Our longstanding and historical ties to each of these countries need to be nurtured and managed in our long term best interests.

    • fender 6.1

      Apologies in advance mate (I’ve been especially cranky today).

      But did you forget to state that Labour shouldn’t have any involvement in these delicate issues? 😉

    • greywarbler 6.2

      Sounds good CV really intelligent and far-seeing actually. But who fits those adjectives?
      The best strategic planning may come from people sitting in a plain little room with the minimum of requirements, mugs tea and coffee bags and crackers and cheese for nourishment. The expectations of these neo libs in power is of glossiness and luxury and high standards of everything for themselves. That dulls the mind I think.

      I remember reading that Sam Walton of Wal-Mart started out operating from rather bare rooms above a High Street shop. He plotted his moves with people who were not well paid but fired with his ideas and the ambition to make money and build a chain of successful shops.

      Change the ambitions, hire the people fired with ideas and practical ways to achieve them, we could succeed as a country. Thinking our way to stay afloat in the ever-broiling sea of politics, using our knowledge of people, politics, trading groups. At present I see us as a dingy dinghy connected to large entities by a frayed rope, and with no steering even if we had a compass.

      • Colonial Viper 6.2.1

        Hi GW. This is exactly the way I have started thinking about things. The more the upper hierarchy hire stagnant yes men yes women group-thinkers, the more innovative and motivated talent is left around on the sidelines just waiting to jump into action.

  7. fender 7

    Trading human lives for an FTA “upgrade” is bread and butter stuff for any smiling assassin.

    The really sad and disgusting reality is that many National followers will be salivating at the prospect of Key helping to end some more lives.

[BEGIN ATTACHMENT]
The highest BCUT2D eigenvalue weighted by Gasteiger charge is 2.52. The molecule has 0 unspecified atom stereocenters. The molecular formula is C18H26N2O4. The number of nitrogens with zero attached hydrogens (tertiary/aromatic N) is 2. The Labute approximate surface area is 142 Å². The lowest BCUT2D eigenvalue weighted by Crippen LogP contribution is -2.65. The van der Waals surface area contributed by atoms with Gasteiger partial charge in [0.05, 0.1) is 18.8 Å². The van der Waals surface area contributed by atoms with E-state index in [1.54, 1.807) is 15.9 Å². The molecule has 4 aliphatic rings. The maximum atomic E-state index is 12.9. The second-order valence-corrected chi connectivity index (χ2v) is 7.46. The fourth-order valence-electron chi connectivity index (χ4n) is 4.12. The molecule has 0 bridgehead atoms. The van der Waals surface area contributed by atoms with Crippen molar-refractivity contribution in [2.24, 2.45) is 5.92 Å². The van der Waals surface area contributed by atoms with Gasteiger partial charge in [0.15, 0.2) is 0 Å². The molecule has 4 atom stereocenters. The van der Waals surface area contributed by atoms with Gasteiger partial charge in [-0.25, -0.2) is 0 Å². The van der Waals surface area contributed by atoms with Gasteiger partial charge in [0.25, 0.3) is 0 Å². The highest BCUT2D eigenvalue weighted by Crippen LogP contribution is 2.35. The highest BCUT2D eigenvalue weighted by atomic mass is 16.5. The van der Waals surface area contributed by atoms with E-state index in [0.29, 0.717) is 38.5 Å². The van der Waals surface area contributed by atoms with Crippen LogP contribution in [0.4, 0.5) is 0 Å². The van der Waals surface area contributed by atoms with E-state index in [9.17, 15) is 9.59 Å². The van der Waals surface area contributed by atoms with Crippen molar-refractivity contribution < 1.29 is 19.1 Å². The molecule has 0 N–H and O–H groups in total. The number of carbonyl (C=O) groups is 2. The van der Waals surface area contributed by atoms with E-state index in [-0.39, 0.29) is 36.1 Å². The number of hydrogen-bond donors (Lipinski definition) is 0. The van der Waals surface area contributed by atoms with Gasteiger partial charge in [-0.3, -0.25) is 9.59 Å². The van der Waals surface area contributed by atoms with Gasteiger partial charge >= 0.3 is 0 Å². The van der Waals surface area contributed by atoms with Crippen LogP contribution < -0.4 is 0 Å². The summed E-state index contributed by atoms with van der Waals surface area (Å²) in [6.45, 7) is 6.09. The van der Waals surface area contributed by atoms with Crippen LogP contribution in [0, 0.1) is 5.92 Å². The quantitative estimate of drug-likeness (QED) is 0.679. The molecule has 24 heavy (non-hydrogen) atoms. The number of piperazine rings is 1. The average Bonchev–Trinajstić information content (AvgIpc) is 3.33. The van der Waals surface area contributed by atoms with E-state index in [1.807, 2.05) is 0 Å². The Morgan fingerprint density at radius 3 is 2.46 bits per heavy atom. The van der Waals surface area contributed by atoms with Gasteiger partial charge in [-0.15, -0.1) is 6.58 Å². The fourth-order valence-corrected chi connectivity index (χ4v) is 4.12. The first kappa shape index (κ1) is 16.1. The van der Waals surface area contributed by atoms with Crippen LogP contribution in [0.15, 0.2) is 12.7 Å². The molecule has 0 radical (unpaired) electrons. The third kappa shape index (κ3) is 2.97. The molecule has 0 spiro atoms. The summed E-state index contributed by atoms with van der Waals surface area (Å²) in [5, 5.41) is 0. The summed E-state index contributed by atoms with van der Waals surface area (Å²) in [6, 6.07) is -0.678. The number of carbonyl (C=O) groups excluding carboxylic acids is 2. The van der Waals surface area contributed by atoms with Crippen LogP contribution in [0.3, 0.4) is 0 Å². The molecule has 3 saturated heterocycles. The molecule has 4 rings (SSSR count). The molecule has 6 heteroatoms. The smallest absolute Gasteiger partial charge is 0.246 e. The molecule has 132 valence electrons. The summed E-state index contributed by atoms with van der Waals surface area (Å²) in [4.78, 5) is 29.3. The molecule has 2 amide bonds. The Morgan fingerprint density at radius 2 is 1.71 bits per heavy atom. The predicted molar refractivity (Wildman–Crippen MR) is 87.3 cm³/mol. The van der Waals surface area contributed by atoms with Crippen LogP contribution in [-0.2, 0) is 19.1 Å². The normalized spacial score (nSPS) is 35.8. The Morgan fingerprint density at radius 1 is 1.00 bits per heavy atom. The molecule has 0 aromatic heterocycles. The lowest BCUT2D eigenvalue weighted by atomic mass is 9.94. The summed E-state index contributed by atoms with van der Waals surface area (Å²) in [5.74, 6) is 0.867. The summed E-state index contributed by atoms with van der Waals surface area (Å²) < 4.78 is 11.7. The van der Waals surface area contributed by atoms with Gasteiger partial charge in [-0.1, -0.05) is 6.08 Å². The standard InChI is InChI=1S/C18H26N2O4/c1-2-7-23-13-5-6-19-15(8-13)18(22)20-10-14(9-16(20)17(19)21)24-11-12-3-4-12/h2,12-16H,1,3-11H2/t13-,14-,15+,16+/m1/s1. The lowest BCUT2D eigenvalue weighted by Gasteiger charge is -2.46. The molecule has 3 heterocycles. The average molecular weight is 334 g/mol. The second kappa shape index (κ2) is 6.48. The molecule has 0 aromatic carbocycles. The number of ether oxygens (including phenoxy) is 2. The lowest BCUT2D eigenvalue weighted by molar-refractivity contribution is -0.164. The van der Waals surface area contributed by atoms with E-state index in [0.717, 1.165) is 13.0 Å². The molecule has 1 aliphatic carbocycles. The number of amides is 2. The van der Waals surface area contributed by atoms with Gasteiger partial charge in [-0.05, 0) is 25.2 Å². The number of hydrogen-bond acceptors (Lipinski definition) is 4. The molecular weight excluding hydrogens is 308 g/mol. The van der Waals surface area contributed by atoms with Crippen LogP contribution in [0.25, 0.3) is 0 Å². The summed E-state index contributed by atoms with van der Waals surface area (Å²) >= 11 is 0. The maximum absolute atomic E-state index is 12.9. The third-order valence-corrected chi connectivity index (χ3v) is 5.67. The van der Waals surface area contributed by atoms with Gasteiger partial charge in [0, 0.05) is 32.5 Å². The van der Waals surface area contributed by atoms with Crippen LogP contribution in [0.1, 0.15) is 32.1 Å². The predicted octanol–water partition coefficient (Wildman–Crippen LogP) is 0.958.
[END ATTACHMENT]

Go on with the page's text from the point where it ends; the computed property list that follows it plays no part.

• Colonial Viper 7.1

      Wasn’t it Helen Clark, current head of the UNDP, who proudly signed the FTA with China?

      • fender 7.1.1

        That’s better, I knew you had it in ya!

        Let it all out mate. Don’t want to get an ulcer or anything.

        • Colonial Viper 7.1.1.1

          The trick is to get rid of all cognitive dissonance from your political life

          • fender 7.1.1.1.1

            Well I hope that doesn’t mean you will be voting National in future.

            You were one of the commenters that kept me coming back when I first stumbled upon this site. Would be sad to lose you to the “safe pair of (filthy) hands”. 😉

            • Leftie 7.1.1.1.1.1

              Too late Fender. Colonial Viper is very blue these days.

              • fender

                Associate Minister for Climate Change Issues cuddling up to Bennett.

                Oh the irony. 😈

                • Colonial Viper

                  Leftie represents the stubborn FPPness of some Labour Loyalists these days. Still stuck in the old fashioned two party duality of Labour vs National.

                  Leftie also forgets to mention that it is Labour that wears a distinct shade of light blue nowadays, and has for a long time.

                  • Doogs

                    Along with the slightly pink hue peeping out from under the Nattie’s blue skirts . . . . and has been for a long time now.

                    These bastards talk hard line right and policy slightly left.

                    Tell me one decent policy instituted by Labour that this lot has rescinded.

                    Tell me one good policy that this lot has actually instituted

                  • leftie

                    You don’t know me at all Colonial Viper, and I think you have made yourself clear to all on how stuck you are in your spiteful hate. I take what right wingers like you say with a pinch of salt.

                    • Colonial Viper

                      Remind me how David Parker, potentially the best economic and financial mind in the Labour caucus today, publicly described Cullen’s and English’s pseudo-privatisation of Kiwi Bank as a “brilliant” financial concept.

                      Then I’d like to hear yourself twist around in circles trying to argue that Labour is still nominally left wing.

                    • leftie

                      Is Parker “the best economic and financial mind in the Labour caucus today”? Its a way of keeping it in public ownership as opposed to National, who is very desperate for money, selling it off to its foreign interests. So keeping a NZ asset in NZ’s ownership is being left wing.

      • Leftie 7.1.2